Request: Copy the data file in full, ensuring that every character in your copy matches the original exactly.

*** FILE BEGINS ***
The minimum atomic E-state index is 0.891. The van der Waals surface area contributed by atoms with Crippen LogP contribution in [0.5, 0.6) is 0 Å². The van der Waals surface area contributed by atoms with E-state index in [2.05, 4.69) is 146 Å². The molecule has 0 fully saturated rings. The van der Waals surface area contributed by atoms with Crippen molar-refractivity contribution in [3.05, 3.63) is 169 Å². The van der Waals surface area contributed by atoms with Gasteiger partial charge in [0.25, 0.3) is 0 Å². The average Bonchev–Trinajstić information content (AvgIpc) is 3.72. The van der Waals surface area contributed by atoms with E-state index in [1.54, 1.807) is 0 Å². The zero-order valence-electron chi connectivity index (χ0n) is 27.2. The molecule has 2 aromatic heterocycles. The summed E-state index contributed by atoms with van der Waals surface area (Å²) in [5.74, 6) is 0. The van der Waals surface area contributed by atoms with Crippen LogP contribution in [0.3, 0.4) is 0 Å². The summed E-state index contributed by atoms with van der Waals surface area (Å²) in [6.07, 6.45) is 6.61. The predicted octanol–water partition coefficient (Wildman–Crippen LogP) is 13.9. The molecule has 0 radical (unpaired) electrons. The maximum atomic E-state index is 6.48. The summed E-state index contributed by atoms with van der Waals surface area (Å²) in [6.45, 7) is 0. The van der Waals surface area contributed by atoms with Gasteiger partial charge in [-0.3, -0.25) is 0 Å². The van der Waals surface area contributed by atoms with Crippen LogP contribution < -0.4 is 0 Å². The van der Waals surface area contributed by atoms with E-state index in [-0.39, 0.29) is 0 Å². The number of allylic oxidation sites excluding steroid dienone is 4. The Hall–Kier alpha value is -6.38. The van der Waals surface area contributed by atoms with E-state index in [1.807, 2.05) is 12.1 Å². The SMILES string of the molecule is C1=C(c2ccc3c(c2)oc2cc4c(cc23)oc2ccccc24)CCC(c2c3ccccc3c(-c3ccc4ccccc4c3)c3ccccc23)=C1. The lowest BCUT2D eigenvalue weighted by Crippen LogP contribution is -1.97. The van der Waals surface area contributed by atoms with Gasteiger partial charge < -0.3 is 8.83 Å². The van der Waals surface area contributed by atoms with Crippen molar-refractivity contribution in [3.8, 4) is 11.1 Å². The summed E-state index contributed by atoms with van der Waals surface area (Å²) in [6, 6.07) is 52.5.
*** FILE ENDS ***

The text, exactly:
The minimum atomic E-state index is 0.891. The van der Waals surface area contributed by atoms with Crippen LogP contribution in [0.5, 0.6) is 0 Å². The van der Waals surface area contributed by atoms with E-state index in [2.05, 4.69) is 146 Å². The molecule has 0 fully saturated rings. The van der Waals surface area contributed by atoms with Crippen molar-refractivity contribution in [3.05, 3.63) is 169 Å². The van der Waals surface area contributed by atoms with Gasteiger partial charge in [0.25, 0.3) is 0 Å². The average Bonchev–Trinajstić information content (AvgIpc) is 3.72. The van der Waals surface area contributed by atoms with E-state index in [1.54, 1.807) is 0 Å². The zero-order valence-electron chi connectivity index (χ0n) is 27.2. The molecule has 2 aromatic heterocycles. The summed E-state index contributed by atoms with van der Waals surface area (Å²) in [5.74, 6) is 0. The van der Waals surface area contributed by atoms with Crippen LogP contribution in [0.3, 0.4) is 0 Å². The summed E-state index contributed by atoms with van der Waals surface area (Å²) in [6.07, 6.45) is 6.61. The predicted octanol–water partition coefficient (Wildman–Crippen LogP) is 13.9. The molecule has 0 radical (unpaired) electrons. The maximum atomic E-state index is 6.48. The summed E-state index contributed by atoms with van der Waals surface area (Å²) in [6.45, 7) is 0. The van der Waals surface area contributed by atoms with Gasteiger partial charge in [-0.3, -0.25) is 0 Å². The van der Waals surface area contributed by atoms with Crippen LogP contribution < -0.4 is 0 Å². The van der Waals surface area contributed by atoms with E-state index in [-0.39, 0.29) is 0 Å². The number of allylic oxidation sites excluding steroid dienone is 4. The Hall–Kier alpha value is -6.38. The van der Waals surface area contributed by atoms with E-state index in [1.807, 2.05) is 12.1 Å². The SMILES string of the molecule is C1=C(c2ccc3c(c2)oc2cc4c(cc23)oc2ccccc24)CCC(c2c3ccccc3c(-c3ccc4ccccc4c3)c3ccccc23)=C1. The lowest BCUT2D eigenvalue weighted by Crippen LogP contribution is -1.97. The van der Waals surface area contributed by atoms with Gasteiger partial charge < -0.3 is 8.83 Å². The van der Waals surface area contributed by atoms with Crippen molar-refractivity contribution in [3.8, 4) is 11.1 Å². The summed E-state index contributed by atoms with van der Waals surface area (Å²) in [6, 6.07) is 52.5.